So ask yourself today. If you are a pastor, which is honestly one of the hardest things you can ever do, are you doing it because you feel God’s call on your life or is it because you can’t think of another way to support your family? If you’re in it for the money, ask yourself honestly how much good are you doing the people you lead?

Follow the leader

The Swerve Blog from Lifechurch.tv has a great post about leaders staying close to their passion (or vision). If the leader of a small group drifts from the vision God has given him, the group will stray as well and begin to atrophy. The same thing can happen with entire churches. This is why God didn’t set up a church to be led by committee. He gives the vision to the pastor who gives it to us.

Fit for ministry

Tadd is running a “Biggest Loser” competition for the men in his launch team.

This brings up something we don’t really like to talk about in the ministry. Staying in shape. I sound like a lot of guys on their staff. Certainly not grossly overweight, but I could definitely stand to slim down a little.

I’d like to say I’d lose weight for the chance to win an iPod video. However, the justification I gave myself for buying an iPod shuffle was that I would use it to work out. I use the iPod a lot. For working out? Not so much.

Considering ministry involves lots of hours, little sleep and massive amounts of stress, how do you cope with your health?

Guard your heart

Steven Furtick has a great post about guarding your heart.

The quote that got me was: “Be careful who you share your dreams with. Their negativity can contaminate the possibility before it ever has a chance to become a reality.”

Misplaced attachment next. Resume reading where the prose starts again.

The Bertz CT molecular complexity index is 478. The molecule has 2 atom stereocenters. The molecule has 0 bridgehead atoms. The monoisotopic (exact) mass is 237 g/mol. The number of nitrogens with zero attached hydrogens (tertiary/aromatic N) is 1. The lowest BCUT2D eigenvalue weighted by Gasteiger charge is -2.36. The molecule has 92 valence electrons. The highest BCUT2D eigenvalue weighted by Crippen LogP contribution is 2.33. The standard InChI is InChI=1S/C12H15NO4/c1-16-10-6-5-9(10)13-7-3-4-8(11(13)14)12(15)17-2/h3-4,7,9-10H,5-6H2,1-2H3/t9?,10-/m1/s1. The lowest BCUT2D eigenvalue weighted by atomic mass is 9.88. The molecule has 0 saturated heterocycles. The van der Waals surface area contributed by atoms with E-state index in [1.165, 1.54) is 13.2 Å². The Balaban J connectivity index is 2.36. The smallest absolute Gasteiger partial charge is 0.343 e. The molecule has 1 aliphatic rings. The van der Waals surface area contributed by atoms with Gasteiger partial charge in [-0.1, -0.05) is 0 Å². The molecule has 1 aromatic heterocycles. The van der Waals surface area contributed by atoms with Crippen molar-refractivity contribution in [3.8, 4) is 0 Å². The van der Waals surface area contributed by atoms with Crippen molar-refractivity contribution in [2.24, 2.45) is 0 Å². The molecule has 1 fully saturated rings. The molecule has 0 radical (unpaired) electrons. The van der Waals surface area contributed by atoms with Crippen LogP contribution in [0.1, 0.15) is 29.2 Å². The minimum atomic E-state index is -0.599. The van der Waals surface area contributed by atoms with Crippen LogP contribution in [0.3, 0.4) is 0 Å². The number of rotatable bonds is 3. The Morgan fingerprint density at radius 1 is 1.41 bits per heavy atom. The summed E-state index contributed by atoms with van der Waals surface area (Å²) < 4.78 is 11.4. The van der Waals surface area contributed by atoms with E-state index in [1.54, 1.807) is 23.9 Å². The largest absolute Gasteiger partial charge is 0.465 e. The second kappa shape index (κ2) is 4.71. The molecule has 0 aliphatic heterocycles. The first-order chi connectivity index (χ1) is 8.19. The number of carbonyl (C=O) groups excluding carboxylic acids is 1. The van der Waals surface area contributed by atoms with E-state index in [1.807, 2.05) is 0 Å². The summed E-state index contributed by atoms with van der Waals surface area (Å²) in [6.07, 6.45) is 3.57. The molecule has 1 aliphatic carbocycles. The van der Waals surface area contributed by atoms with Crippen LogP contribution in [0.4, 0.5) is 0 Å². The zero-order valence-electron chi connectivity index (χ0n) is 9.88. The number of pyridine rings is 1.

This is incredibly important. God’s call on your life can often seem (even to you) like a crazy thing. God has called me to do some things in the ministry that most people around me would think are crazy. As a result, they will try to discourage me before I ever have a chance to work through it with God. When God gives you a vision for your life, it is your vision. Guard it fiercley. Because it is your vision and not the vision of other people, they won’t all understand it and may try to stand in the way. They may even be convinced they are doing you a favor.

This is also why it’s so important to stay close to God every day. As Perry put it so well today, “There is a fine line between faith and stupidity.”

Make sure you’re close to God so you know the crazy vision he’s given you is, in fact, from him and not that burrito you ate last night.

Perry via Tony

The Churchplanters.com conference is going on right now. I really wish I could have made it. Not only is it affordable, it’s supposed to be really great.

Tony Morgan provides a great breakdown of Perry Noble’s sessions here and here.

Some of the highlights:

1. God does not give visions to committees. God never gave a vision to a committee in the Bible.

2. Some people will ask, “When are we going to go deeper.” You can go deeper right now. Open your Bible. There’s some deep stuff in there. Read it.

3. Sometimes you just need to let people leave your church. The space shuttle, as an example, has to lose some of its parts in order to make it into orbit.

4. “The worst thing that can happen to us is if we start to believe we’re good.”

5. “Church planting is not safe. It’s not easy. God always calls us to things that are unsafe. If you want to be safe, get out of ministry.”

6. “If your vision is to be like someone else, that’s not a vision. That’s an admonition.”

Good stuff. Maybe I’ll make it out there next year.